Descriptive analysis of data was done after completion of study using IBM SPSS version 21.0. Inclusion Criteria: All adult diabetic patients, age 15 years and above, Hajjis only, admitted to King Abdullah Medical City Hospital for treatment during Murabata (i.e. high alert period lasting the first 2 weeks of Zil'Hajj) and two weeks after Murabata (i.e. from 1st to 30th Zil'Hajj).

Exclusion criteria: Patients <15 years of age, patients with impaired mental capacity, patients with impaired level of consciousness who were unable to answer our questions and patients brought dead to the hospital.

RESULTS

We enrolled a total of 61 patients. Of these 16 (26%) were newly diagnosed by us according to the aforementioned criteria, while 45 (74%) had pre-existing diabetes. Characteristics of our study population are shown in Table-I. Our findings in the patients who had pre-existing diabetes are as follows:

Thirty five patients (78%) had poor diabetes control at the time of admission (i.e. HbA1c of 7.1% or above) as shown in Fig.1.5,6 Twenty five patients (56%) received diabetic education before travelling for Hajj. Only 17 patients (38%) were doing SMBG (Fig.2) and only 10 patients (22%) were aware that more frequent SMBG is required during stress and illness. Thirty two patients (72%) did not bring a glucometer with them. Fig.3 Thirty seven patients (82%) had brought sufficient medication with them and among them, 35 (94%) patients were compliant with medication. The reason for admission of the patients is given below and shown in Fig.4. Among known diabetics the primary reason for admission was Acute Coronary Syndrome (31 patients) followed by pneumonia (4 patients). Stroke and COPD accounted for two patients each. We received one patient each of diabetic ketoacidosis, upper gastrointestinal hemorrhage, heat exhaustion, diabetic foot, atrial fibrillation and acute kidney injury.

Table-I: Characteristics of patients included in to the study.

Awareness of diagnosis

Aware###45 (74%)

Not aware (newly diagnosed)###16 (26%)

Gender

Male###43 (70%)

Female###18 (30%)

Age

21-40###3 (5%)

41-60###29 (47.5%)

61-80###29 (47.5%)

Nationalities

Arabian###14 (23 %)

South East Asian###44 (72 %)

Others###3 (5 %)

BMI7

30###10 (16%)

Blood glucose on admission

200 mg/dl###30 (49%)

Unknown###4 (1%)

Among newly diagnosed diabetics there were seven patients each of acute coronary syndrome and pneumonia, one patient of bronchial asthma and one of iatrogenic Cushing's syndrome with fractured neck of femur and secondary diabetes because of prolonged use of topical steroid for more than two years for some dermatological condition.

Additional Observations: Six out of ten patients admitted on Arafat day had stopped taking their medications. Two patients were taking herbal medications for control of blood glucose.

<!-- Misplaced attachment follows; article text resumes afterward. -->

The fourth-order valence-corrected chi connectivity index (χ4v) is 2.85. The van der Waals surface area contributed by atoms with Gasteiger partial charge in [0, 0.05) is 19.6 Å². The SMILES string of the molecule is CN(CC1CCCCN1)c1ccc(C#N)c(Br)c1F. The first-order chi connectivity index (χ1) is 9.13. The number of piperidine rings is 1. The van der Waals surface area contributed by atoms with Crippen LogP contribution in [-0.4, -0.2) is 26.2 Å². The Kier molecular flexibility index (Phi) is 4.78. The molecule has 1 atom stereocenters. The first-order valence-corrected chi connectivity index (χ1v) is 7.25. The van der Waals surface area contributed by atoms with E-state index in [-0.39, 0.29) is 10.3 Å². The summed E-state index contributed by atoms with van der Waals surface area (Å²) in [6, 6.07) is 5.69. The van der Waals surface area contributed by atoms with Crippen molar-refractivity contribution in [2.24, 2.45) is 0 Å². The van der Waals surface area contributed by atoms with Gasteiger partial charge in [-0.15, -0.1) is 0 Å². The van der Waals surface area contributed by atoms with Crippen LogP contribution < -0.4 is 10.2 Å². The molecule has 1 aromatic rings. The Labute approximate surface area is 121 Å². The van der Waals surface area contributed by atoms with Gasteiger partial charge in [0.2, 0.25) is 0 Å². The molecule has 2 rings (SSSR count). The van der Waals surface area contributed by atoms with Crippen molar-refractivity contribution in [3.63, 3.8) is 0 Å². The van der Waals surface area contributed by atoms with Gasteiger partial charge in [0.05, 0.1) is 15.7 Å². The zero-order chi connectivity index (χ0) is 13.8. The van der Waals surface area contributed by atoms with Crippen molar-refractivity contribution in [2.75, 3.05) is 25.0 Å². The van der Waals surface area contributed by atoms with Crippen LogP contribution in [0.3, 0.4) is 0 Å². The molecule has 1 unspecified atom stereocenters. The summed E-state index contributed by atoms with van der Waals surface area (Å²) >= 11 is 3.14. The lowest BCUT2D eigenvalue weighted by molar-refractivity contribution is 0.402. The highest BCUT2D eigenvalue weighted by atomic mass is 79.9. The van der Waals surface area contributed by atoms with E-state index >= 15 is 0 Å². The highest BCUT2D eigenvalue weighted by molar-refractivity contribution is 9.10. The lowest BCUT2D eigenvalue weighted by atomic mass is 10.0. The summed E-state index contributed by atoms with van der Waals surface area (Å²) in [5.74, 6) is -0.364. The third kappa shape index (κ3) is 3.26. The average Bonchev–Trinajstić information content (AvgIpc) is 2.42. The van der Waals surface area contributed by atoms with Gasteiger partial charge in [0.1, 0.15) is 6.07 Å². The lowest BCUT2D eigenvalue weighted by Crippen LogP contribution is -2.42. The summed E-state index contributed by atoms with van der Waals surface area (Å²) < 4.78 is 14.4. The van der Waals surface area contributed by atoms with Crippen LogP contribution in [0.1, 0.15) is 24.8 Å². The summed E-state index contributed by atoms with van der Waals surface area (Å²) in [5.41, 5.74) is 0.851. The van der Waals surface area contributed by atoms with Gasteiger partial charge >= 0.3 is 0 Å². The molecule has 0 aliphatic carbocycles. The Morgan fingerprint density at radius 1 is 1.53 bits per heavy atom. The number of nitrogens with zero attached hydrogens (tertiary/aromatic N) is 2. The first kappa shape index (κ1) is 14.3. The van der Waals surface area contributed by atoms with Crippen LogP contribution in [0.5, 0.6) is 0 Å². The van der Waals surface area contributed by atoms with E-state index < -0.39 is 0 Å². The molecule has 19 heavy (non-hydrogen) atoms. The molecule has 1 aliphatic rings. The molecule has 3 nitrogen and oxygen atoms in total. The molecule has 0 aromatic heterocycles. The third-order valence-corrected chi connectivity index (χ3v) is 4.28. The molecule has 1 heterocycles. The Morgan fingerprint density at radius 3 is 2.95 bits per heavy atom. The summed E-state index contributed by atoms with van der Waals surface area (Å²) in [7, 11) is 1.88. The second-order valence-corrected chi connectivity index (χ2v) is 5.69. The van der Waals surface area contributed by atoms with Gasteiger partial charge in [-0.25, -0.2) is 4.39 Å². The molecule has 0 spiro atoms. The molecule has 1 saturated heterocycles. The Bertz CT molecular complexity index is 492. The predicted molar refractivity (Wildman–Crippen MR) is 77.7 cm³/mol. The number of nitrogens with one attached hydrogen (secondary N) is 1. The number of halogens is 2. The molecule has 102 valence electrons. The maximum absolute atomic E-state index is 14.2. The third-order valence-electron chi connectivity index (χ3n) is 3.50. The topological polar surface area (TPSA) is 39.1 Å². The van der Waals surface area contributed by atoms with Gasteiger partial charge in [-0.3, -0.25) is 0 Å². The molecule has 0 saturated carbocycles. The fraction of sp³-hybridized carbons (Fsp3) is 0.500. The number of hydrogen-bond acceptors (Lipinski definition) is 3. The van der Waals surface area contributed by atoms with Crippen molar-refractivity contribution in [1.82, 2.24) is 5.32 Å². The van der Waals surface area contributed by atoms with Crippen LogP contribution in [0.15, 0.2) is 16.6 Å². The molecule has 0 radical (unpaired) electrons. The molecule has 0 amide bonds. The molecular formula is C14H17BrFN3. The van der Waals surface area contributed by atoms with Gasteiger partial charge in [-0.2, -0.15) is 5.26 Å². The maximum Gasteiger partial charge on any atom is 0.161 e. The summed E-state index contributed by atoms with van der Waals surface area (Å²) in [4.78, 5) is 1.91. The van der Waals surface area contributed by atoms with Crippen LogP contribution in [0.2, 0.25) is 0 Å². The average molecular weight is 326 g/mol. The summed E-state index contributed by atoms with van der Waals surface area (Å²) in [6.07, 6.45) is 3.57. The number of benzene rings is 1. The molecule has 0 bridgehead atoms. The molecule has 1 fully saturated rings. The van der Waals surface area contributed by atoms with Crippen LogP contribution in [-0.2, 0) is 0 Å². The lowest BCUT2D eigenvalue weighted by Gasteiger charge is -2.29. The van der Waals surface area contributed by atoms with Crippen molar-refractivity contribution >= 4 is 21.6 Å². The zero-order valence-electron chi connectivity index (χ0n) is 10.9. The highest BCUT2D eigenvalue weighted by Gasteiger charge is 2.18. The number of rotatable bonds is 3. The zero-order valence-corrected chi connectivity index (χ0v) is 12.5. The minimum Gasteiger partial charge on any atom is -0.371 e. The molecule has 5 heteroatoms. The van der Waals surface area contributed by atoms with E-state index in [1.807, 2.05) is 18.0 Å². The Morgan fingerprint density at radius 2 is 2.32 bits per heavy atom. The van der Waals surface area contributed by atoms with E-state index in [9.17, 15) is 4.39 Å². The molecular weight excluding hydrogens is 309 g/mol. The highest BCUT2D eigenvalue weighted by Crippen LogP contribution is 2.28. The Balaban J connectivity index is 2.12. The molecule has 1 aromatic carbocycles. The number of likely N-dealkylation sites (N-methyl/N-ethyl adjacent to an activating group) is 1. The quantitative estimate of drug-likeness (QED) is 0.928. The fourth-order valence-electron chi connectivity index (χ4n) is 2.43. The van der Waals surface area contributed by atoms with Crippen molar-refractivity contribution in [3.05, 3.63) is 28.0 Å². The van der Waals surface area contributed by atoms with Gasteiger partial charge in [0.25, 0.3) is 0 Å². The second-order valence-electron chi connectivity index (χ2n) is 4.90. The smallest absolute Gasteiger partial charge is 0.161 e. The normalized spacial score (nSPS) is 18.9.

Two patients had misconceptions that in Makkah there was no need to take medicines or restrict diet for blood glucose control.

DISCUSSION

Our study shows that the majority of Hajj pilgrims admitted to KAMC during the month of Dhul Hijjah came from countries from southeast Asia which have relatively high rates of poverty and resultantly poor healthcare.8,9 This was reflected in the high number of Hajjis who did not receive any form of diabetic education. It was also reflected in the low numbers of pilgrims who had adequate control over their blood sugar levels as evidenced by an HbA1c of 7% or less. Most diabetic pilgrims were unaware of the need of increased SMBG during times of illness or stress10,11 which was evinced by the small percentage of pilgrims who brought glucometers with them and were performing SMBG. It also came out during our conversations with patients, that some of them did possess glucometer but did not feel the need to bring them along for Hajj.

It was also interesting to note that about 26% of patients were not aware of their diagnosis prior to their admission at KAMC. Had these people been screened for diabetes before travelling for Hajj and had received appropriate advice and management, it is possible they might have avoided hospital admission altogether or at the very least, be at reduced risk for increased morbidity and mortality associated with poorly controlled diabetes.1 This is especially true in the case of the patient with iatrogenic Cushing's syndrome.

Our study also shows that there is a need to counter myths and misconceptions regarding the management of diabetes during Hajj. This is shown by the two patients we received who believed that there was no need to monitor blood glucose or take medications in Makkah and by the disproportionately high number of patients received on Arafat day who were aware of their diagnosis but had stopped taking their medication.